LIDAR is a partial 3D standoff sensing method that illuminates a target with rotatory or flash laser beams, analyzes the reflected lights, and provides both the distance to the target’s surface and the target’s surface shape. An array of laser reflections can be used to map the facing-side surface of a target object as a partial point cloud. Unlike a 360° surface model generated by a traditional full body scanner, the partial point cloud from a LIDAR is a viewing angle dependent 3D representation of the target shape. The resolution of these maps depends on the density of the laser detector array; a good image of a human may require hundreds of detection pixels to capture enough detail to clearly detect changes in limb positions.
A LIDAR sensor capturing a series of human body poses over a period of time can provide clues as to the observed subject’s intent based on his/her activities. Human observers can often easily identify specific activities and sometimes make a reasonable guess regarding the subject’s intentions. However, computers do not as quickly, nor as easily, achieve the same results.
Automated human activity recognition typically requires development of complex machine learning algorithms whose performance depends on the size and representativeness of available training datasets. A large 3D shape database of human pose images with multiple human subjects and viewing angles would help greatly in the development of activity recognition software. With the release of low-cost range cameras, new datasets in the form of 3D depth images were generated for the purpose of human action analysis and recognition.
Recording a large number of LIDAR images of various human activities with actual research subjects would be unnecessarily difficult and time-consuming. While subjects could certainly be recorded performing activities of interest in a laboratory setting, the variety of angles from which they would have to be recorded would require a large amount of time spent recreating and recapturing said activities, unless one deploys a LIDAR sensor at every viewing angle.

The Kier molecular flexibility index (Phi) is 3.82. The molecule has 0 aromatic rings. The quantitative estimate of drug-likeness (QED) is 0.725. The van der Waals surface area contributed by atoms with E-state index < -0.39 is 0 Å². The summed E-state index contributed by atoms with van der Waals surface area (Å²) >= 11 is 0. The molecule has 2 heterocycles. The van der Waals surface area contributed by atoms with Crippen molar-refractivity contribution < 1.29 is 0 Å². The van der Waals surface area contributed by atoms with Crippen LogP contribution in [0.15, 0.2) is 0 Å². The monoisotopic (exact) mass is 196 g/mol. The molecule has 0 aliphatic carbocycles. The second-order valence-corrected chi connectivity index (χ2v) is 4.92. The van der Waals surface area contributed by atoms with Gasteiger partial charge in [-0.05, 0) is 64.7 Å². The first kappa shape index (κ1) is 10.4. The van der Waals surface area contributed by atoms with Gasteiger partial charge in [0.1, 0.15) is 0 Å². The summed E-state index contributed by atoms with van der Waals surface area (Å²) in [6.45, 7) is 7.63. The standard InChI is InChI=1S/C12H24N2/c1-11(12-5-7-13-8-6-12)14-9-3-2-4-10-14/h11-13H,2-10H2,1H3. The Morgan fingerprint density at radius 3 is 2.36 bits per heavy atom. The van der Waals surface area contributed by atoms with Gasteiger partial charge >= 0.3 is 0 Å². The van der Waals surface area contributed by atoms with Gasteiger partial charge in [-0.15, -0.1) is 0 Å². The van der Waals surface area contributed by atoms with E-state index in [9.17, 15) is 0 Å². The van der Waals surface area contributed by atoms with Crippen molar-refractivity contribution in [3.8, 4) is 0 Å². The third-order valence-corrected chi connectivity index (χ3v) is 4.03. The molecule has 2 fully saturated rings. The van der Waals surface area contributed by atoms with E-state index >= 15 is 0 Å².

However, multiple LIDARs not only are expensive to acquire but also can cause interference among each other. In addition to being time-consuming, working with live subjects carries the risk that subjects would not be able to replicate their poses consistently over numerous trials. Alternatively, if previously captured 3D body scan and motion capture data were available to recreate a human subject’s pose and activity for evaluation within a virtual LIDAR research environment, these limitations associated with live subject LIDAR research could be avoided, while preserving the authenticity of the poses and activities being studied.
A study completed in the AFRL 711 HPW/RHXB’s 3D Human Signatures Laboratory (3DHSL) facility recorded the needed sets of scan and motion capture data. A virtual laboratory was created wherein a 3D digital model of a human subject, animated based on his/her motion capture data, was introduced for synthetic LIDAR image generation. Since the original human subject’s shape and motion were both captured in the 3D digital model, the virtual model can easily be rotated in increments through 360° to capture the simulated LIDAR images corresponding to different viewing angles.